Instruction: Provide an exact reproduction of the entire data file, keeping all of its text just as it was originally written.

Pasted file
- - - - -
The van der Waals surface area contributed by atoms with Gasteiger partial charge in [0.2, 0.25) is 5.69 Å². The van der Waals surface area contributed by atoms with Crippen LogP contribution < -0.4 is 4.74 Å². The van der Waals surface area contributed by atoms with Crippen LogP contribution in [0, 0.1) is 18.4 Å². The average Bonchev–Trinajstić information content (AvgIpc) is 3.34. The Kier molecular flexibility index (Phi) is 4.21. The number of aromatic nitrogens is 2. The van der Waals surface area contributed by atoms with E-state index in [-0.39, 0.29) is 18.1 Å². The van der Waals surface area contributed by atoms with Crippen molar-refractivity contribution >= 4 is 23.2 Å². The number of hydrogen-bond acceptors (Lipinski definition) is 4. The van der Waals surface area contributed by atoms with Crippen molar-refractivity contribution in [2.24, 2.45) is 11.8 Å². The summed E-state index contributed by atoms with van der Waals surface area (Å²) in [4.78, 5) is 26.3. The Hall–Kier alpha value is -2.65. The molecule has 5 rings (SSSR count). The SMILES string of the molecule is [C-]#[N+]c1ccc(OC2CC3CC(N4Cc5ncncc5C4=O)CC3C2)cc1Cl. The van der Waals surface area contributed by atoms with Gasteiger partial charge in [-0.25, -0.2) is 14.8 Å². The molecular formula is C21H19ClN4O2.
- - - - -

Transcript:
The van der Waals surface area contributed by atoms with Gasteiger partial charge in [0.2, 0.25) is 5.69 Å². The van der Waals surface area contributed by atoms with Crippen LogP contribution < -0.4 is 4.74 Å². The van der Waals surface area contributed by atoms with Crippen LogP contribution in [0, 0.1) is 18.4 Å². The average Bonchev–Trinajstić information content (AvgIpc) is 3.34. The Kier molecular flexibility index (Phi) is 4.21. The number of aromatic nitrogens is 2. The van der Waals surface area contributed by atoms with E-state index in [-0.39, 0.29) is 18.1 Å². The van der Waals surface area contributed by atoms with Crippen molar-refractivity contribution >= 4 is 23.2 Å². The number of hydrogen-bond acceptors (Lipinski definition) is 4. The van der Waals surface area contributed by atoms with Crippen molar-refractivity contribution in [2.24, 2.45) is 11.8 Å². The summed E-state index contributed by atoms with van der Waals surface area (Å²) in [4.78, 5) is 26.3. The Hall–Kier alpha value is -2.65. The molecule has 5 rings (SSSR count). The SMILES string of the molecule is [C-]#[N+]c1ccc(OC2CC3CC(N4Cc5ncncc5C4=O)CC3C2)cc1Cl. The van der Waals surface area contributed by atoms with Gasteiger partial charge in [-0.25, -0.2) is 14.8 Å². The molecular formula is C21H19ClN4O2.